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An open bite is a rare type of malocclusion (misalignment) that affects less than 20 percent of the U.S. population.
This misalignment occurs when the upper and lower front teeth slant outwards and do not touch when the mouth is closed. It can develop in the front of the mouth (anterior) or the back of the mouth (posterior).
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The underlying causes of an open bite primarily involve skeletal or dental factors, such as:
Children can develop temporary open bites when the baby teeth fall out and the permanent teeth start to erupt. This type of open bite usually resolves without treatment.
However, more complex open bites may occur if the child inherits skeletal abnormalities that affect jaw growth. Genetic factors that prevent the teeth from fully erupting can also cause problems.
If an open bite is not caused by genetics, it can be due to poor oral habits. Behaviors and dental habits that can lead to an open bite include:
Babies have an instinct to suck, but they should stop by age 2 or 3. If a child developed this form of malocclusion due to excessive thumb or finger sucking, the condition can still be reversed if the child’s permanent teeth have not grown in yet and skeletal growth is not complete.
Traumatic injuries that cause jaw misalignment can lead to various types of bite malocclusion, including an open bite.
An open bite can describe various types of malocclusion. Open bites are categorized based on their location and cause.
Different types of open bite include:
An anterior open bite occurs when the upper and lower jaws' incisors (front teeth) do not overlap.
It can affect all front teeth or just a few teeth. Treatment is typically necessary because patients are unable to or have trouble tearing food with their front teeth. Speaking may also be difficult for some patients.
Treatment can help reduce speech problems, but it is not guaranteed. This is because speech is established in early childhood, and it may not be possible if the permanent teeth have already grown in.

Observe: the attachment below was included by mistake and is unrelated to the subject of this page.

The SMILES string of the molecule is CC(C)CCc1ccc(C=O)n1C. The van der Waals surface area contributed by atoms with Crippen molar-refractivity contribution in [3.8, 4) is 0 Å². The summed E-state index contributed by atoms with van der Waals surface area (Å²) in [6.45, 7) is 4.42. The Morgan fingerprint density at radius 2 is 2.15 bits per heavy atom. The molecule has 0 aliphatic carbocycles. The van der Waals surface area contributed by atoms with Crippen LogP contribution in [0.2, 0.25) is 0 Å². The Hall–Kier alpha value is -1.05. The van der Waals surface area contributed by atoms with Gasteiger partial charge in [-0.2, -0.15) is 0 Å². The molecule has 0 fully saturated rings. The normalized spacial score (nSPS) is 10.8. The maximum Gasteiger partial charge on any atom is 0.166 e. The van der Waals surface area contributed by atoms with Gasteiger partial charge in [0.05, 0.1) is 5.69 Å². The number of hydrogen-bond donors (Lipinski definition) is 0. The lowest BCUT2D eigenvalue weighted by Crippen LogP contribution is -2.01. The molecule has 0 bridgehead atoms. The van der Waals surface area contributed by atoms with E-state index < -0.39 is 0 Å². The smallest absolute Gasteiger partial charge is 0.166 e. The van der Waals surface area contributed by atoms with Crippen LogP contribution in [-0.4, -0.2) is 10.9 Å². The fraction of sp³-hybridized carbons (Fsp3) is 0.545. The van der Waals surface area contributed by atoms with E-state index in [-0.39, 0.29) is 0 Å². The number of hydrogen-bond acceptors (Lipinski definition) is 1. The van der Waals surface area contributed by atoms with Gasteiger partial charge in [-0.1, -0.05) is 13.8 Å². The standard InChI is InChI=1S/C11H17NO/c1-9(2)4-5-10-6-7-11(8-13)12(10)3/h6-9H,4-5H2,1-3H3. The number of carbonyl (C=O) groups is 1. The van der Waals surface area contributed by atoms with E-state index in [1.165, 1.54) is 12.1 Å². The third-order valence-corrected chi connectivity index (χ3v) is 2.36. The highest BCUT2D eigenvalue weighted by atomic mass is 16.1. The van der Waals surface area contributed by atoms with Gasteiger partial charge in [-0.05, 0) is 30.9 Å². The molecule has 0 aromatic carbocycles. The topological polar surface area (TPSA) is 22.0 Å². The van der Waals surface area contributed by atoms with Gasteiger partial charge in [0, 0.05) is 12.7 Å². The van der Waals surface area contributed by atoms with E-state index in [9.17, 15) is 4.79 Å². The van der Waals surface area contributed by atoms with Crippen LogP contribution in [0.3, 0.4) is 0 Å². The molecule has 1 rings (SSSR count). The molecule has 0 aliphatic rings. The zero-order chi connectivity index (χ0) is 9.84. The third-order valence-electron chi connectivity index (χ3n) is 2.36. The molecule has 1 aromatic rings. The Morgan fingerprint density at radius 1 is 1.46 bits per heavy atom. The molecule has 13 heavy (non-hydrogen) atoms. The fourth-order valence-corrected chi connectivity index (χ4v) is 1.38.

A posterior open bite is the opposite of an anterior open bite. It occurs when the back teeth, including the molars and premolars, do not touch when in occlusion (biting down).
In a normal bite, the back teeth in the upper jaw should be positioned slightly on the outside of the teeth in the lower jaw.
Treatment is usually necessary because patients cannot chew properly.
A dental open bite results from a tooth eruption impediment, while a skeletal open bite is due to abnormal facial growth (genetics).
This may include irregular development of the molars or jawbones that grow away from each other.
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Though some childhood open bites resolve without treatment, other types of malocclusion won’t go away on their own. If an open bite remains uncorrected, it can cause additional problems, such as:
Schedule a dental appointment if you think you or your child has an open bite. Your dentist will provide an accurate diagnosis and recommend the most effective treatment.
There are many options for treating an open bite. Depending on the person’s age and the type of open bite, treatment options may include:
Many children have open bites during the primary and mixed dentition phase, which is when baby teeth are falling out, and permanent teeth begin to grow in. This type of malocclusion may self-correct to a normal bite.
However, treatment requires addressing oral habits like thumb-sucking early enough for the jaw and permanent teeth to develop normally.
Several orthodontic treatments can correct an open bite, including:
High pull headgear attaches to the top of the head, back of the head, and upper jaw.
The appliance controls jaw growth and improves teeth alignment. Headgear is used in combination with braces.
Clear aligners, such as Invisalign, can be effective only in treating minor anterior open bites.
A vertical chin cup is a common orthopedic appliance used to correct an open bite. The appliance controls the growth of the lower part of the face and prevents the chin from growing backward or downward.
Roller appliances help prevent tongue thrusting against the front teeth. Tongue thrusting can encourage an open bite and upper front teeth protrusion (overjet).
The appliance consists of a small roller-type bead that strengthens the tongue muscles and is connected to two braces on the molars in the upper jaw.
Bite blocks can be placed on the two back molars in the lower jaw (both sides) to slowly correct an anterior open bite. The appliance moves the teeth back over time and removes the space between the upper and lower teeth.
Surgical treatment is typically necessary for adults with skeletal open bites. This is because their jaw and teeth are fully developed.
Children may also require jaw surgery if their permanent teeth are fully grown in, and the jaw is fully developed. During surgery, an oral surgeon correctly places the patient’s upper and lower jaws. Then plates and screws are inserted to keep the jaws in the correct position.
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Treatment to correct an open bite can be successful at any age. However, treatment is simpler and less involved before the permanent teeth grow in.
Children should have a dental evaluation while some baby teeth remain as early as 7 years of age. Early behavior intervention can help prevent an open bite as children’s jaws develop.
Treating an open bite in adults is more complex. In these cases, behavioral and orthodontic treatments may be necessary. For some, jaw surgery may be needed.
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